4. With regard to the proceedings of the Mahamandal there is no dispute whatever. There are four resolutions passed by the Mahamandal, the first of which was in 1924, followed by another in 1926, the third resolution being in 1928 and the last resolution being in 1930. According to the plaintiff's evidence deceased Dharma used to attend the meetings and also according to his evidence the deceased Dharma was present at the meeting of the Mahamandal which was held on April 16, 1930. If, therefore, both at the meetings of the Mahamandal and of the several villages professing the Satpanthi faith they decided to file two suits in order to vindicate their position, it would be difficult to see why it should be regarded that the expenses in connection with the two suits were not legitimate. It may be that they in the first instance looked to the persons professing the faith for voluntary subscriptions from out of which the expenses were to be met. They may well have thought that the institution need not be burdened with that expenditure. In point of fact the first resolution was of 1924 and the last was in 1930. It was only in 1930 on, receipt of the letter from Mr. Pradhan asking for a sum of Rs. 2,000 when apparently the subscriptions were not forthcoming as expected that the Maharaandal considered that in the absence of any subscripions it would be quite legitimate to ask the Sansthan to bear the expenses of the litigation. [After discussing evidence his Lordship proceeded :]
5. In our view, therefore, the expenditure which was decided upon at the general meeting of the Satpanthi community and the expenditure which was decided upon at the meeting of the Mahamandal was necessary and legitimate.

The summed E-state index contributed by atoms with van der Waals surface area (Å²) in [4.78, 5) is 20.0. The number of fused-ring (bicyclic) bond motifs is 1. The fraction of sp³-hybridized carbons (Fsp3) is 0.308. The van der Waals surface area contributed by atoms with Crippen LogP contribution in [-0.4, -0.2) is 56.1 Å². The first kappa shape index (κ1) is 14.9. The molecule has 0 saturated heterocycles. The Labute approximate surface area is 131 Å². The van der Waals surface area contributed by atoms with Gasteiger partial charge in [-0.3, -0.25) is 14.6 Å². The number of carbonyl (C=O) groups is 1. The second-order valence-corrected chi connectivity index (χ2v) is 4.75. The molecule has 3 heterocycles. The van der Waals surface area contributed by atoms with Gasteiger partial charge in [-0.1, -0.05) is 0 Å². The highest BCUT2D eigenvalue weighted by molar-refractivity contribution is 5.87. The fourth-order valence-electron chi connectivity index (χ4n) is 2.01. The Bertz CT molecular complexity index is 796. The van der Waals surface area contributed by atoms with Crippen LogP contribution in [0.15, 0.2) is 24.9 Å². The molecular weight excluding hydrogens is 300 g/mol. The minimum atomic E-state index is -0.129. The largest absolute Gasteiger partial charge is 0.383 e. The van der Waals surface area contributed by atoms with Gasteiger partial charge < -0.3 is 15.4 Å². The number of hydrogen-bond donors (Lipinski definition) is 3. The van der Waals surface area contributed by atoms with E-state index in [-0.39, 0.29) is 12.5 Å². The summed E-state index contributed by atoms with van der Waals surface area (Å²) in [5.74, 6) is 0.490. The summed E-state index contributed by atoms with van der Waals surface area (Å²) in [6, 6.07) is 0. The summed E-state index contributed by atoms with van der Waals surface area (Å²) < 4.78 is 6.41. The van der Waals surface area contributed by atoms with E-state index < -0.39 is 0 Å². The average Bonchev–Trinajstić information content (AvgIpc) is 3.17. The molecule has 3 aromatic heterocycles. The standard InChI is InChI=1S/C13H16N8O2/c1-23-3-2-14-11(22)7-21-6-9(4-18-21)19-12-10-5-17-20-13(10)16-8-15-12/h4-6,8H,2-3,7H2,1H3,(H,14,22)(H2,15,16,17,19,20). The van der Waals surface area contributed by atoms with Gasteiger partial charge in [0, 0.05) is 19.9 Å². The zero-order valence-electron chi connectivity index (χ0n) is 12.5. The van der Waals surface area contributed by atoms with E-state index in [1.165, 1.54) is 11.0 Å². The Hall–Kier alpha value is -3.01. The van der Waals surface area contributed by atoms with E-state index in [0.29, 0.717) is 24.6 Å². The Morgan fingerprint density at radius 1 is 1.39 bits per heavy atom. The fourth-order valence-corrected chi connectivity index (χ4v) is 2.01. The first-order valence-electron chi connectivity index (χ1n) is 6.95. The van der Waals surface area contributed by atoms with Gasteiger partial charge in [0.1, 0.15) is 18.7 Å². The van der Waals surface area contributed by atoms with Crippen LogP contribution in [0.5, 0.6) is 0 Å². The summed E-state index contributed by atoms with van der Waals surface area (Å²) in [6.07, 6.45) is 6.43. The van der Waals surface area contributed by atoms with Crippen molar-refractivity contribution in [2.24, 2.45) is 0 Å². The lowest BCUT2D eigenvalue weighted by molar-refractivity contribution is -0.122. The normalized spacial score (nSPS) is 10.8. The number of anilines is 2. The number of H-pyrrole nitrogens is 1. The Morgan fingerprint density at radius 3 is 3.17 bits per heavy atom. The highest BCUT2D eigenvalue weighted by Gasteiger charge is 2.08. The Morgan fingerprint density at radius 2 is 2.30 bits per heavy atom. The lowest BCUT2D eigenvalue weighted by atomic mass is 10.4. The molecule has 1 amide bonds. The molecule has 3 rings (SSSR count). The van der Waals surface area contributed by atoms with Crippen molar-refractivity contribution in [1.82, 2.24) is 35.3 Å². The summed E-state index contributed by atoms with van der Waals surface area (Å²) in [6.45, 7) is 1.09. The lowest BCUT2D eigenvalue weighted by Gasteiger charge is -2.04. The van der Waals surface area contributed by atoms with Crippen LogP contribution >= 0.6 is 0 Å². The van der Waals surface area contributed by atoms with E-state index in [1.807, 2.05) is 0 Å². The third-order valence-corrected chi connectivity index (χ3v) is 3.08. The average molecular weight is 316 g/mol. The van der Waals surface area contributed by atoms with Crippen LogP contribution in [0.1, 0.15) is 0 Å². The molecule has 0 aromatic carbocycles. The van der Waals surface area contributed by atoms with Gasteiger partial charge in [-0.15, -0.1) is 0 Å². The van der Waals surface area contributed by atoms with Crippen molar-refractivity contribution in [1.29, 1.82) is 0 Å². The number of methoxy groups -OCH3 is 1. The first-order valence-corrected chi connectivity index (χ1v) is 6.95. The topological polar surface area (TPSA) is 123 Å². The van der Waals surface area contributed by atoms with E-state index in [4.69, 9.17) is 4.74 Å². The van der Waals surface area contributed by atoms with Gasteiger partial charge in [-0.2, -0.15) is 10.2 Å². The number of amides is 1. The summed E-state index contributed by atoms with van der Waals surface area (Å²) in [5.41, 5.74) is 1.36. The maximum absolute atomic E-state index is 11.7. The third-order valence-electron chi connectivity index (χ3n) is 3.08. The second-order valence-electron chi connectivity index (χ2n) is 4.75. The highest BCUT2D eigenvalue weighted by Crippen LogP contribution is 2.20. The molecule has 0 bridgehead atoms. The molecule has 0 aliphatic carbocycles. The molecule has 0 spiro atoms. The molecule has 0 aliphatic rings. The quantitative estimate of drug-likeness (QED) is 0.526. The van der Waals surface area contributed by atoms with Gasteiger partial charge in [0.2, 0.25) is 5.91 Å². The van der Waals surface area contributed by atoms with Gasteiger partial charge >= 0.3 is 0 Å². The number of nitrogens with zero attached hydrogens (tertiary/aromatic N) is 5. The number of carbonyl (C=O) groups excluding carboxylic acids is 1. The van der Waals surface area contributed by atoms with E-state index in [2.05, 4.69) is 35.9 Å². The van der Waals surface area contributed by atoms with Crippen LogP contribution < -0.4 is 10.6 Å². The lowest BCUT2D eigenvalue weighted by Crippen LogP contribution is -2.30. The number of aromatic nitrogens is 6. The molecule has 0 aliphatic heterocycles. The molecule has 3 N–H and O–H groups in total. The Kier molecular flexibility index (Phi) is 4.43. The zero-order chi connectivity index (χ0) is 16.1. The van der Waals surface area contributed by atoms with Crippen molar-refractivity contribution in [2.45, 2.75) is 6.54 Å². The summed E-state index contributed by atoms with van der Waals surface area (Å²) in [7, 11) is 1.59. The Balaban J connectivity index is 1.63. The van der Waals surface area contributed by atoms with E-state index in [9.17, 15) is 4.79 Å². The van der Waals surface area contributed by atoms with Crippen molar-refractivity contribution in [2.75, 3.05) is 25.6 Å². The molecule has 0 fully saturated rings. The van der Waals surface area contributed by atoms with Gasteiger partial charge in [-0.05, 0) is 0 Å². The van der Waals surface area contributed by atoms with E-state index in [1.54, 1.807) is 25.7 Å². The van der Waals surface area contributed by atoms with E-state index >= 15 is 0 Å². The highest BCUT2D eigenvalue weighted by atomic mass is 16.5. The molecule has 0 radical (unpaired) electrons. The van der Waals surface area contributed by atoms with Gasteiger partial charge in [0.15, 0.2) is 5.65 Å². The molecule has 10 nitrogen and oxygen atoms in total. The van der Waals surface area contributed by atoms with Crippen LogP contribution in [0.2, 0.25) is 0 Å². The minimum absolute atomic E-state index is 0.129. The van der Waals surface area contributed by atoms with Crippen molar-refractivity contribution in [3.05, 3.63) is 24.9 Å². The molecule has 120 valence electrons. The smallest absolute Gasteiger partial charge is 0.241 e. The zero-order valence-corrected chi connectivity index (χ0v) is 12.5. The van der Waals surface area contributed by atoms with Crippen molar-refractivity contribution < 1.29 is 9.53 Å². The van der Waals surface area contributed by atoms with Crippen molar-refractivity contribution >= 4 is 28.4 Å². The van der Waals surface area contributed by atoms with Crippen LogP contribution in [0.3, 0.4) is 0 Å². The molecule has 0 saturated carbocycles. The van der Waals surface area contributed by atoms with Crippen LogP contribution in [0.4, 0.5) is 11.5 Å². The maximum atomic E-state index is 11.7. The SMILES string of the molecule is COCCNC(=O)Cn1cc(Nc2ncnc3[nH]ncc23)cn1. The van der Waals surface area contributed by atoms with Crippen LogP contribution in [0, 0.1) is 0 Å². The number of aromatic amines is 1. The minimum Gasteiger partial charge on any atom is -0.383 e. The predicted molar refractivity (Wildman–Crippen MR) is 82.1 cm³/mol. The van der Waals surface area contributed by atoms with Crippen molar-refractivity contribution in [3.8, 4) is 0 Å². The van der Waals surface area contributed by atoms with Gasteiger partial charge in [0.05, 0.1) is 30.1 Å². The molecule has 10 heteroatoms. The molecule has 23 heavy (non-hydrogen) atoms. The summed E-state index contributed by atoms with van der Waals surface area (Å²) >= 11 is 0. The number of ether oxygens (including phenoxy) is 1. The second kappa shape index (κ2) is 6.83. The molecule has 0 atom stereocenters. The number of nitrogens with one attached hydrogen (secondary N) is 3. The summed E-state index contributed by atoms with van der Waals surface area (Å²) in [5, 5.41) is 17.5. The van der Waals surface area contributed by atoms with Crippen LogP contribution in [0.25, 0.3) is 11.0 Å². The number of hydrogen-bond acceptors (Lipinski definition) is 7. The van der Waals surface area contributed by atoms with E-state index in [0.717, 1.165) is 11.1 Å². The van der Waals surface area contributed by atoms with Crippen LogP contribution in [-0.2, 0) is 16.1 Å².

6. Mr. Jahagirdar for the defendant has laid considerable stress upon the letter executed by Dharma on June 28, 1930. He contends that that letter contains a number of false recitals suggesting that Dharma was under the influence of the plaintiff and he was, therefore, made to execute that document. It appears from the evidence that Dharma Guru Barasu attained majority in 1919. It also appears from the evidence that he had studied up to the 6th standard Marathi. It also appears from the evidence of the plaintiff that he had studied English. It appears from the proceedings (exhibit 46) that in 1923 he had himself written to the President of the Mahamandal asking for a sum of Its. 100 in connection with the furniture for the library of the Mandal, so that it is hard to believe that Dharma was ignorant of the proceedings which were being taken from time to time and which proceedings had been initially started in 1924. Shortly after the letter, in 1932 he was appointed Vice-president of the Mahamandal and under those circumstances it is not possible to accept the contention raised on behalf of the defendant that Dharma was a tool in the hands of the plaintiff and was made to pass a letter in the form in which it was passed by him. It must be taken that he understood the position as it was presented to him.. He was himself the Archak and Vahivatdar of the institution. The institution cannot exist apart from its followers, and although in 1923 or even earlier the institution commanded large immoveable property, the members of the institution had to give by way of contribution a part of their income so that the institution had to depend upon its members for its existence. If that was so, it was quite natural for the Archak and Vahivatdar as Dharma was to agree in the event of failure to collect the amount by subscriptions that the institution should bear the expenditure which had been already incurred in connection with the suits and the appeals. The fact that that was so, is also made clear by exhibit 51 which shows that he himself had acknowledged the debt twice, first in Samvat Year 1990 and again in Samvat Year 1992, which correspond to the years 1934 and 1936 respectively. It was this debt which ultimately led to the passing of the promissory note in 1937.